Es wäre demnach zu vermuten, dass weiblicherer Frauen im Schnitt eher dominante Männer interessant finden, männlichere Frauen dies allerdings in einem geringeren Maße tun. Vielleicht auch ein Grund, warum diese Theorien im feministischen Bereich eher auf Unverständnis stoßen, da hier meiner Vermutung nach viele männlichere Frauen vorhanden sein müssten, da gerade diese die Geschlechterrollen als belastender empfinden sollten.
Die zweite Studie geht in die gleiche Richtung:
Women prefer both the scent of symmetrical men and masculine male faces more during the fertile (late follicular and ovulatory) phases of their menstrual cycles than during their infertile (e.g., luteal) phases. Men’s behavioral displays in social settings may convey signals that affect women’s attraction to men even more strongly. This study examined shifts in women’s preferences for these behavioral displays. A sample of 237 normally ovulating women viewed 36 or 40 videotaped men who were competing for a potential lunch date and then rated each man’s attractiveness as a short-term and a long-term mate. As predicted, women’s preference for men who displayed social presence and direct intrasexual competitiveness increased on high-fertility days relative to low-fertility days, but only in a short-term, not a long-term, mating context. These ﬁndings add to the growing literature indicating that women’s mate preferences systematically vary across the reproductive cycle.
Quelle: Women’s Preferences for Male Behavioral Displays Change Across the Menstrual Cycle
Also zumindest bezüglich der Kurzzeitstrategie ein ähnliches Ergebnis, wobei bei der anderen Studie insbesondere ein Hoch in der Mitte des Zyklus für die Langzeitstratgie und das Verhältnis von Dominanz interessant war.
Zu den Kriterien findet sich in der Studie das Folgende:
Although scent and facial attractiveness may importantly affect women’s attraction to men (Buss & Schmitt, 1993; Herz & Cahill, 1997; Regan & Berscheid, 1995), men’s behavior—how they interact with women and other men—may be even more important determinants of attraction. Women prefer men who display self-assurance and stand up for themselves with other men, but who exhibit warmth and agreeableness (e.g., Cunningham, Druen, & Barbee, 1997; Graziano, Jensen-Campbell, Todd, & Finch, 1997; Jensen-Campbell, Graziano, & West, 1995). The former attributes, which reﬂect intrasexual competitiveness, may partly function as signals of genetic beneﬁts (i.e., broadly deﬁned heritable condition) that are also conveyed by facial masculinity and developmental stability.
Auch hier findet sich also die Einteilung in Dominanz auf der anderen Seite aber komfortbezogene Elemente auf der einen Seite. Dominanz wird hier als Ausdruck der Fähigkeit beurteilt sich innerhalb einer intrasexuellen Konkurrenz durchzusezten, also gut darin zu sein, sich in einer Männergruppe und der dort herrschenden Konkurrenz durchzusetzen. Wer sich bewusst macht, wie wichtig für hierarchisch lebende Tiere die soziale Hierarchie ist, der erkennt auch schnell die Bedeutung der Domianz in diesem Bereich und dessen Wichtigkeit als Partnerwahlkriterium.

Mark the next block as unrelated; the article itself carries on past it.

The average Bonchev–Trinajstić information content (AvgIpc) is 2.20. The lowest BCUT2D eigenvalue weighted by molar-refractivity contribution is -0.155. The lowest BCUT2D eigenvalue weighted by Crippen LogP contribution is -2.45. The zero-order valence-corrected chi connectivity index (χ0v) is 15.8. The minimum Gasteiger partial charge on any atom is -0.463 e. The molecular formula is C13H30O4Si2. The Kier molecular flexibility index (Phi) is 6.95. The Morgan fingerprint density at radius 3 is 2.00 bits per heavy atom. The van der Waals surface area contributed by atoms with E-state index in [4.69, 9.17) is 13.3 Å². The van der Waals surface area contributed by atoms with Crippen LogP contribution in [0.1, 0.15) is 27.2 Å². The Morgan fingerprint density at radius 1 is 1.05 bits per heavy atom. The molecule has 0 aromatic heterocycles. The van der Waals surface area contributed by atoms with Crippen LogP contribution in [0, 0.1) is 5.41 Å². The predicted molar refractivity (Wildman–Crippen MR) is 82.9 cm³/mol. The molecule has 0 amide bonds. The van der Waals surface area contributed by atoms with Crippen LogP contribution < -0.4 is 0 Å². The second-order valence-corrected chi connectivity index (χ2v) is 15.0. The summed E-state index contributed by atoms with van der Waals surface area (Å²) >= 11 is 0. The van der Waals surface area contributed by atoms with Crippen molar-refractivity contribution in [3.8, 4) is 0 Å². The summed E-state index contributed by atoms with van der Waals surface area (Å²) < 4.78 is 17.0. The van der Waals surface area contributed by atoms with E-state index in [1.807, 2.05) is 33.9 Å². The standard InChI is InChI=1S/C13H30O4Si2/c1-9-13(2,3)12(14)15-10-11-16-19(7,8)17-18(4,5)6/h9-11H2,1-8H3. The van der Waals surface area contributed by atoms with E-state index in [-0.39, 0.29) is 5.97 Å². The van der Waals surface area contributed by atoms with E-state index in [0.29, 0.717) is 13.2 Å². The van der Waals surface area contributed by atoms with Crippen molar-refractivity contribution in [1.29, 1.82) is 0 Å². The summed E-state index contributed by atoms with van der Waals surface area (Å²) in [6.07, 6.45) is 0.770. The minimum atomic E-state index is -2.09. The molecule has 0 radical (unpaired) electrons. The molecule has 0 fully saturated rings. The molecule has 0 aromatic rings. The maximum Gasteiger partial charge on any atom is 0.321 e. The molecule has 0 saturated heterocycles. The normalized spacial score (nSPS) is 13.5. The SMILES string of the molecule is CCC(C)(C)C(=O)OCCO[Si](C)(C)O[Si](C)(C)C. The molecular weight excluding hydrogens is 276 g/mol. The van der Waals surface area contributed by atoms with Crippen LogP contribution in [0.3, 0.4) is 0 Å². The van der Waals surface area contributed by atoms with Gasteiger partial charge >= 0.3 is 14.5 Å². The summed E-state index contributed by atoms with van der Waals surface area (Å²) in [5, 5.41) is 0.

Hier die Werte in einer Tabelle:
Man sieht hier, dass sowohl Attraktivität als auch die Fähigkeit in intrasexueller Konkurrenz zu bestehen hohe Werte haben.
Eine weitere Studie behandelt das Thema unter dem hier bereits häufiger besprochenen „Nice Guy“ Oberbegriff:
- Mögen Frauen Arschlöcher?
- Mögen Frauen Arschlöcher? II
- Wissen Frauen auf was sie bei Männern stehen?
- Das “Nice Guy Stereotyp”: Sagen Frauen, dass sie liebe Jungs wollen, stehen aber eigentlich eher auf Machos?
- Attraktivität und Dominanz
- Die dunkle Triade (“Dark Triad”) als evolutionäre Kurzzeitpaarungsstrategie
Aus der Studie:
We examined whether or not different behavioral expressions of dominance by a male affected how introverted and extraverted women rated his sexual attractiveness. We assessed 81 women on the extraversion scale of the Eysenck Personality Questionnaire–Revised Short Scale (Eysenck & Eysenck, 1991), and they then watched a 1-minute silent video of a male confederate in 3 dominance conditions (closed body posture [low], open body posture , and open body posture with gesticulation [high]) and rated the male for sexual attractiveness. Results showed that higher dominance behavior significantly increased the confederate’s attractiveness, accounting for 10% of the variance in attractiveness ratings. However, the women’s personalities appeared to have no significant effect on these ratings. These results are discussed in relation to extant literature on the phenomenon that women do not select “nice guys” in preference to other men.
Quelle: DO WOMEN PREFER “NICE GUYS”? THE EFFECT OF MALE DOMINANCE BEHAVIOR ON WOMEN’S RATINGS OF SEXUAL ATTRACTIVENESS
Aus der Studie:
The results showed only partial support for our hypotheses. First, we found a significant main effect of the dominance condition on ratings of attractiveness, which generally supports previous research in which similar experimental methods were used (e.g., Renninger et al., 2004; Sadalla et al., 1987). It is noteworthy that, even in this highly controlled experimental setting, slight changes to the posture (i.e., sitting position) of a male significantly increased his levels of attractiveness. This indicates that women may use simple nonverbal signals of dominance as criteria for male attractiveness. Thus, our results contribute to extant literature on the “nice guys finish last” phenomenon by showing that dominant body postures do result in higher ratings of sexual attractiveness. Of course, this is not to argue that other variables, such as prosocial orientation, do not mediate these results. Rather, when operationalized independently, dominant nonverbal behavior appears to increase women’s ratings of men’s attractiveness. Neither a significant main effect of participant personality nor a significant interaction between personality and dominance conditions was found. These results suggest that extraverted and introverted women both perceive dominant men as being higher in sexual attractiveness. It may be the case that dominance, as an interpersonal trait, is a desirable trait, regardless of the observer’s personality
Auch hier zeigt sich also, dass dominantere Männer als attraktiver wahrgenommen werden, und dies wohl übereinstimmend über die verschiedenen Persönlichkeiten der Frauen.
Angesichts der Bedeutung der intrasexuellen Konkurrenz nicht verwunderlich.